Audio latency not as simple as it looks.
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  1. #1
    Tech Guru Fatlimey's Avatar
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    Mar 2008
    Redmond, WA

    Default Audio latency not as simple as it looks.

    Been reading up on writing audio software (Audio Anecdotes) and come across something that surprised me about audio latency.

    Usually, when you set up an audio device you get a slider that sets the "buffer size", often measured in milliseconds. That represents the amount of time the audio hardware can output until it has consumed all the data in the buffer. Simple enough.

    But audio buffers are actually implemented as a Ring Buffer. There are two markers, the Read point and the Write point, and they follow each other around the circular buffer, where the Write point can never overtake the Read point. The latency of the audio in that situation is the distance between the two markers - that's the amount of sound that has to be played before any new sounds can be sent. Often, this distance is way less than the size of the buffer - that's problem no.1 in calculating your latency: Buffer size only control the maximum latency in the system. Making your buffer smaller does little to the average latency, that actual use case you are trying to control.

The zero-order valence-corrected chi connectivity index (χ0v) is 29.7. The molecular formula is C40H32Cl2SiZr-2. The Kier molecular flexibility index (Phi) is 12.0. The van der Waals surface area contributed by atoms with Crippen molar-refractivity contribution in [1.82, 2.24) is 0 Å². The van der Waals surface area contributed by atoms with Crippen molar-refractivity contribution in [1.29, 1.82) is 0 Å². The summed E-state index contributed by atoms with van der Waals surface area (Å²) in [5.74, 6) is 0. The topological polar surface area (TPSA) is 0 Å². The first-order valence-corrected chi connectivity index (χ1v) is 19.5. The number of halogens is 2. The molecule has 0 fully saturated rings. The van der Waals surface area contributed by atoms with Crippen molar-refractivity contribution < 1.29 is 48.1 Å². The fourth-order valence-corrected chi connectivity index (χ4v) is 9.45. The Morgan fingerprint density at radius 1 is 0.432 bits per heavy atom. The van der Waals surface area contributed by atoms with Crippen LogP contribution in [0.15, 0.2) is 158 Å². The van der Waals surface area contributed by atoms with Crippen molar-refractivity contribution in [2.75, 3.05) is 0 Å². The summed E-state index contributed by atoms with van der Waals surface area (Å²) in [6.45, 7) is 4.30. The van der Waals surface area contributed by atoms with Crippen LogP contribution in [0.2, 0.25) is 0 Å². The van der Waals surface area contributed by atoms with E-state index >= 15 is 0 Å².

The second problem is that, with fast CPUs being able to fill audio buffers way faster than they are consumed by the audio hardware there is a trick where the software has filled a buffer with audio data to be played. Suddenly the user tweaks a parameter or presses a button that means different audio should now be playing. The CPU can ignore the Write position, jump back into the already written audio data and start rewriting old audio with new values. There's no need for the system to wait for the buffer to be emptied before generating new audio. The latency for this system is much less than the size of the buffer and is only proportional to the speed of your CPU. The faster your CPU, the further back in time it can jump, start refilling and still be ahead of the Read position.

    So, setting your buffer size to the minimum before it crackles is no longer the correct thing to do. Just pick a healthy amount and let the software do it's job.

    Yes, this really needs diagrams to explain it properly...

    (Not that I can prove that any particular piece of software actually uses this technique, but it's definitely out there in the wild)
    Last edited by Fatlimey; 06-24-2010 at 01:51 PM.

  2. #2
    DJTT Infectious Moderator photojojo's Avatar
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    Apr 2010
    Sherman, TX


    My latency set itself at 30ms when I installed Traktor on my MBP. I forgot to change it for about a month, mostly because I never noticed any thing wrong with my audio.
    Chris Jennings FHP

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  3. #3
    Tech Mentor DJPhaidon's Avatar
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    Nov 2008
    Reno, NV


    Good find Limey. More reading material

    13" MacBook Pro 2.7 i7 w/dual Raid0 OWC SSDs - S4 - Ableton Live 8- Lemur- iPad 2

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